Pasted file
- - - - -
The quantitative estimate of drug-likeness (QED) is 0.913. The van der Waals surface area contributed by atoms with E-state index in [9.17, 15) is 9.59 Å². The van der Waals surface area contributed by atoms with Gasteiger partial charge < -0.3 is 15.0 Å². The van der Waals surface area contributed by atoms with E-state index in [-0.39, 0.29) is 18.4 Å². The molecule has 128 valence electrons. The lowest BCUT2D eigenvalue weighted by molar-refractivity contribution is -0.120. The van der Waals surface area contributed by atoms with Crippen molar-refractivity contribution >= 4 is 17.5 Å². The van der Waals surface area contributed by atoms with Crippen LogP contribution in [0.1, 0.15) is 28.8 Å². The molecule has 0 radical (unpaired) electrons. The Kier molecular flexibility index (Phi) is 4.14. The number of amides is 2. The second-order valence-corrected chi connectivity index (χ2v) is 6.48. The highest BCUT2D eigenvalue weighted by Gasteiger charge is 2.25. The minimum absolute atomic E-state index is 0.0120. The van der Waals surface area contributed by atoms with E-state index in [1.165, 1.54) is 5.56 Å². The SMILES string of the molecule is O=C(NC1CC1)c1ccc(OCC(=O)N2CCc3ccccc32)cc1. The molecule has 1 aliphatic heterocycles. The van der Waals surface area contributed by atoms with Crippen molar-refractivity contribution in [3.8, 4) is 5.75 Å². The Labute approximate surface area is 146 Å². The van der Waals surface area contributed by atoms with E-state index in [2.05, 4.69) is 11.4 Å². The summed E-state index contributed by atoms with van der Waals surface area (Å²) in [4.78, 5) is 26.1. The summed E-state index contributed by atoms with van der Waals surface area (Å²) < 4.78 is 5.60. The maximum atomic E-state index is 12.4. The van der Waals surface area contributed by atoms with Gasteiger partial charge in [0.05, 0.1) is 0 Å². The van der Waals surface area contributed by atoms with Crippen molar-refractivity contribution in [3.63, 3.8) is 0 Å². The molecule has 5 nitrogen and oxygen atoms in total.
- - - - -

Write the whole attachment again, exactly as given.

The quantitative estimate of drug-likeness (QED) is 0.913. The van der Waals surface area contributed by atoms with E-state index in [9.17, 15) is 9.59 Å². The van der Waals surface area contributed by atoms with Gasteiger partial charge < -0.3 is 15.0 Å². The van der Waals surface area contributed by atoms with E-state index in [-0.39, 0.29) is 18.4 Å². The molecule has 128 valence electrons. The lowest BCUT2D eigenvalue weighted by molar-refractivity contribution is -0.120. The van der Waals surface area contributed by atoms with Crippen molar-refractivity contribution >= 4 is 17.5 Å². The van der Waals surface area contributed by atoms with Crippen LogP contribution in [0.1, 0.15) is 28.8 Å². The molecule has 0 radical (unpaired) electrons. The Kier molecular flexibility index (Phi) is 4.14. The number of amides is 2. The second-order valence-corrected chi connectivity index (χ2v) is 6.48. The highest BCUT2D eigenvalue weighted by Gasteiger charge is 2.25. The minimum absolute atomic E-state index is 0.0120. The van der Waals surface area contributed by atoms with E-state index in [1.165, 1.54) is 5.56 Å². The SMILES string of the molecule is O=C(NC1CC1)c1ccc(OCC(=O)N2CCc3ccccc32)cc1. The molecule has 1 aliphatic heterocycles. The van der Waals surface area contributed by atoms with Crippen molar-refractivity contribution in [3.8, 4) is 5.75 Å². The Labute approximate surface area is 146 Å². The van der Waals surface area contributed by atoms with E-state index in [2.05, 4.69) is 11.4 Å². The summed E-state index contributed by atoms with van der Waals surface area (Å²) in [4.78, 5) is 26.1. The summed E-state index contributed by atoms with van der Waals surface area (Å²) < 4.78 is 5.60. The maximum atomic E-state index is 12.4. The van der Waals surface area contributed by atoms with Gasteiger partial charge in [0.05, 0.1) is 0 Å². The van der Waals surface area contributed by atoms with Crippen molar-refractivity contribution in [3.63, 3.8) is 0 Å². The molecule has 5 nitrogen and oxygen atoms in total.